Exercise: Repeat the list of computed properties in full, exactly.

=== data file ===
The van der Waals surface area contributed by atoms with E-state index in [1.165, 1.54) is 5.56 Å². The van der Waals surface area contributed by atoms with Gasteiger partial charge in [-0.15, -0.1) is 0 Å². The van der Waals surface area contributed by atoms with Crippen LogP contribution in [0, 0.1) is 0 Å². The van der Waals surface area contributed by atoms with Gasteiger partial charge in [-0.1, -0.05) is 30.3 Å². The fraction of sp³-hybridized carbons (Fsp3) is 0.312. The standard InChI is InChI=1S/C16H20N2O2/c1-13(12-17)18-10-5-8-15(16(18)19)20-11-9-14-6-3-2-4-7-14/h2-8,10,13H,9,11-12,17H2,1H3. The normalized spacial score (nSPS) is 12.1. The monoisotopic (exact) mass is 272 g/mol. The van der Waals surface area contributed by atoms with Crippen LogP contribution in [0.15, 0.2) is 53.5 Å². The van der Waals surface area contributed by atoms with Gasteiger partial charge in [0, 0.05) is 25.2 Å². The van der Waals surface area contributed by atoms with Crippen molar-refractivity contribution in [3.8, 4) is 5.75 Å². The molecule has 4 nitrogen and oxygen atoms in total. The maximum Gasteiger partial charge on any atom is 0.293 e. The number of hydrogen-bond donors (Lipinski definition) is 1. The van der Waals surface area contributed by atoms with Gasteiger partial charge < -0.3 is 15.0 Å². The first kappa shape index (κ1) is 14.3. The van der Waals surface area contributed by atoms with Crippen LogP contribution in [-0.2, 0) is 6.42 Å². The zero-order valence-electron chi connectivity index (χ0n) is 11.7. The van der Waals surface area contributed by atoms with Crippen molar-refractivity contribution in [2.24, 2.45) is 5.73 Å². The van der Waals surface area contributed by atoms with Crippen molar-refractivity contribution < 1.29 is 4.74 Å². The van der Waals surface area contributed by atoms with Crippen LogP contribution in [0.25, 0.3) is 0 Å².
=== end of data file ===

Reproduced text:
The van der Waals surface area contributed by atoms with E-state index in [1.165, 1.54) is 5.56 Å². The van der Waals surface area contributed by atoms with Gasteiger partial charge in [-0.15, -0.1) is 0 Å². The van der Waals surface area contributed by atoms with Crippen LogP contribution in [0, 0.1) is 0 Å². The van der Waals surface area contributed by atoms with Gasteiger partial charge in [-0.1, -0.05) is 30.3 Å². The fraction of sp³-hybridized carbons (Fsp3) is 0.312. The standard InChI is InChI=1S/C16H20N2O2/c1-13(12-17)18-10-5-8-15(16(18)19)20-11-9-14-6-3-2-4-7-14/h2-8,10,13H,9,11-12,17H2,1H3. The normalized spacial score (nSPS) is 12.1. The monoisotopic (exact) mass is 272 g/mol. The van der Waals surface area contributed by atoms with Crippen LogP contribution in [0.15, 0.2) is 53.5 Å². The van der Waals surface area contributed by atoms with Gasteiger partial charge in [0, 0.05) is 25.2 Å². The van der Waals surface area contributed by atoms with Crippen molar-refractivity contribution in [3.8, 4) is 5.75 Å². The molecule has 4 nitrogen and oxygen atoms in total. The maximum Gasteiger partial charge on any atom is 0.293 e. The number of hydrogen-bond donors (Lipinski definition) is 1. The van der Waals surface area contributed by atoms with Gasteiger partial charge < -0.3 is 15.0 Å². The first kappa shape index (κ1) is 14.3. The van der Waals surface area contributed by atoms with Crippen LogP contribution in [-0.2, 0) is 6.42 Å². The zero-order valence-electron chi connectivity index (χ0n) is 11.7. The van der Waals surface area contributed by atoms with Crippen molar-refractivity contribution in [2.24, 2.45) is 5.73 Å². The van der Waals surface area contributed by atoms with Crippen molar-refractivity contribution < 1.29 is 4.74 Å². The van der Waals surface area contributed by atoms with Crippen LogP contribution in [0.25, 0.3) is 0 Å².